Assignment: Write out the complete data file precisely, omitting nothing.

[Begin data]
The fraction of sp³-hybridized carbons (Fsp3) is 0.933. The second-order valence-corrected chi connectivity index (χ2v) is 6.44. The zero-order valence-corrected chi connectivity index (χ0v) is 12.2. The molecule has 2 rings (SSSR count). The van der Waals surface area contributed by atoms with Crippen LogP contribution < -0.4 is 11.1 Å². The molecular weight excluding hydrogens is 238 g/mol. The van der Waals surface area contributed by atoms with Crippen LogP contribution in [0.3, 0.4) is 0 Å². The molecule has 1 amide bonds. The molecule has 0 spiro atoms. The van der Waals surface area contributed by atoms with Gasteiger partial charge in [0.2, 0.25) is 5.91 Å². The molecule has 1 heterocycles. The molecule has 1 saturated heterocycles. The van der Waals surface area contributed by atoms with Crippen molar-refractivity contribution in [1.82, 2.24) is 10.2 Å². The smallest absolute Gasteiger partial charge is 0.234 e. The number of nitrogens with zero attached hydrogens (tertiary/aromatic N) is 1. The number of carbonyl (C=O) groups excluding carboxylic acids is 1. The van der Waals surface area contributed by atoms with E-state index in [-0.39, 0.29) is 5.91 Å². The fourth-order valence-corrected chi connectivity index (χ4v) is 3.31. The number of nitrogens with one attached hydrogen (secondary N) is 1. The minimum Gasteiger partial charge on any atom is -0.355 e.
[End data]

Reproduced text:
The fraction of sp³-hybridized carbons (Fsp3) is 0.933. The second-order valence-corrected chi connectivity index (χ2v) is 6.44. The zero-order valence-corrected chi connectivity index (χ0v) is 12.2. The molecule has 2 rings (SSSR count). The van der Waals surface area contributed by atoms with Crippen LogP contribution < -0.4 is 11.1 Å². The molecular weight excluding hydrogens is 238 g/mol. The van der Waals surface area contributed by atoms with Crippen LogP contribution in [0.3, 0.4) is 0 Å². The molecule has 1 amide bonds. The molecule has 0 spiro atoms. The van der Waals surface area contributed by atoms with Gasteiger partial charge in [0.2, 0.25) is 5.91 Å². The molecule has 1 heterocycles. The molecule has 1 saturated heterocycles. The van der Waals surface area contributed by atoms with Crippen molar-refractivity contribution in [1.82, 2.24) is 10.2 Å². The smallest absolute Gasteiger partial charge is 0.234 e. The number of nitrogens with zero attached hydrogens (tertiary/aromatic N) is 1. The number of carbonyl (C=O) groups excluding carboxylic acids is 1. The van der Waals surface area contributed by atoms with E-state index in [-0.39, 0.29) is 5.91 Å². The fourth-order valence-corrected chi connectivity index (χ4v) is 3.31. The number of nitrogens with one attached hydrogen (secondary N) is 1. The minimum Gasteiger partial charge on any atom is -0.355 e.